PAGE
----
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Unfair law toxic for small businesses

By Barry Cohen - posted Wednesday, 8 April 2009

He was living proof that some mothers do 'ave 'em. The Frank Spencer of eco-tourism. Everything he touched, walked past or looked at broke, exploded, cracked or gave up the ghost. Accident-prone would not even begin to describe the trail of devastation that followed him around our wildlife sanctuary.

The water pump had to be switched on daily. He burned it out. Every sprinkler he looked at broke. Snakes in his care escaped and scared the wits out of visitors. I won't even begin to describe his efforts in the kitchen. A delightful young lad, but a one-man wrecking ball.

Did I sack him? No way! With the unfair dismissal law hanging over our heads, I couldn't afford the thousands of dollars I might have to pay him in "go away" money.


Fortunately I was able to arrange for his departure while he was still in his trial period, avoiding a nervous breakdown and halving my insurance premiums.

Then there was the young guide, unquestionably good at her job but prone to arrive at work the worse for wear, boasting about how she had got smashed the night before. That was her business. Our point of departure occurred when her bacchanalian excesses resulted in her phoning in sick just when we were expecting a large tour group. The background music and raucous laughter gave her away.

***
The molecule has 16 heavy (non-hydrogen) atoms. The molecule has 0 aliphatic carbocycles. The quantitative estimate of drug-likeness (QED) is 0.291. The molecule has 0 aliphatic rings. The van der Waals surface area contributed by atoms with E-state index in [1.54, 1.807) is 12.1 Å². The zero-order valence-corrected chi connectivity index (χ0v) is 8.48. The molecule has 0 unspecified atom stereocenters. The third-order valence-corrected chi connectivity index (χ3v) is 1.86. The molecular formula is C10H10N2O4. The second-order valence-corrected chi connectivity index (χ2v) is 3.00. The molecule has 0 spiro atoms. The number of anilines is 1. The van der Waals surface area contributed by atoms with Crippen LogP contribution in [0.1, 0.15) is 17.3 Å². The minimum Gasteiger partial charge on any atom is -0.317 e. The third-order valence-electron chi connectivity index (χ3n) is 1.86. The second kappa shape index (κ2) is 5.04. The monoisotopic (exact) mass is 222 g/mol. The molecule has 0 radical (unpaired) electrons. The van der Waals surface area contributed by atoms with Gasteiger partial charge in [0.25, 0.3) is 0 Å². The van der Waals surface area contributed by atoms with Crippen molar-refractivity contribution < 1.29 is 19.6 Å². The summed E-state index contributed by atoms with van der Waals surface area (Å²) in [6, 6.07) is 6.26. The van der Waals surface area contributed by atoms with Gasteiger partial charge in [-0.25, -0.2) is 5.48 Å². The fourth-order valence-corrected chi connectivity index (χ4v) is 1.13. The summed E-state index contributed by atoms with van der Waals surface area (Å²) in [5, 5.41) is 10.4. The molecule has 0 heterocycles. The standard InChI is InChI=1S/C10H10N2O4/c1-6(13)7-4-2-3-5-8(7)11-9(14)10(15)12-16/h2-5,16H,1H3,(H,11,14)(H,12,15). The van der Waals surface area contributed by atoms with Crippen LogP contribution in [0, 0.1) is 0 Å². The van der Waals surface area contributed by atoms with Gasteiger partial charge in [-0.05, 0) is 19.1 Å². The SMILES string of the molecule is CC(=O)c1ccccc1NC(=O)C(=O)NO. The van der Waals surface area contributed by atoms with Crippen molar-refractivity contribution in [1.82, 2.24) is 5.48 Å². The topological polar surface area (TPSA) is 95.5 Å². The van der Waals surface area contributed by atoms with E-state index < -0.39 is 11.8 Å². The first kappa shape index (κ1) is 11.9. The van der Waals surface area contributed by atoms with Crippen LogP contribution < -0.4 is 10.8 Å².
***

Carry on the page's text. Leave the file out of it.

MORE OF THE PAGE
Her enforced departure landed us in the Industrial Relations Commission where the beak informed me that "she hadn't a leg to stand on", then told me to make her an offer.

Further back, when I was in the fashion business, our ladies' wear manager took us, in today's prices, for more than $100,000. When we discovered the shortfall, she stormed out and returned that week to her homeland, South Africa. We were to hear later that three other stores had suffered a similar fate.

I could go on and on and on. During 50 years of running small businesses, the untold stories would fill an encyclopedia. Most employees were honest, loyal and hardworking, and no sane employer would sack them. Then there were the others.

Few will be surprised to learn that I am not an admirer of the unfair dismissal clauses in the recently passed Fair Work Bill. In fact, I detest them. The Government places great stress on the rights of employees while ignoring those of employers.


The Government says the electorate gave it a mandate at the last election to repeal Work Choices legislation and the unfair dismissal clause in particular, which defined a small business as one with fewer than 100 employees. It is now 15.

The Government undoubtedly has a mandate but that is hardly surprising when 85 per cent of the workforce consists of employees.

Being popular, however, doesn't make it right. No one favours unfair dismissal but fairness is in the eye of the beholder. Show me a sacked employee who believes they were fairly dismissed.

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First published in The Australian on March 31, 2009.

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About the Author

Barry Cohen was Minister for the Arts, Heritage and Environment in the Hawke Government from 1983 to 1987. He currently runs an animal sanctuary in Calga, NSW.

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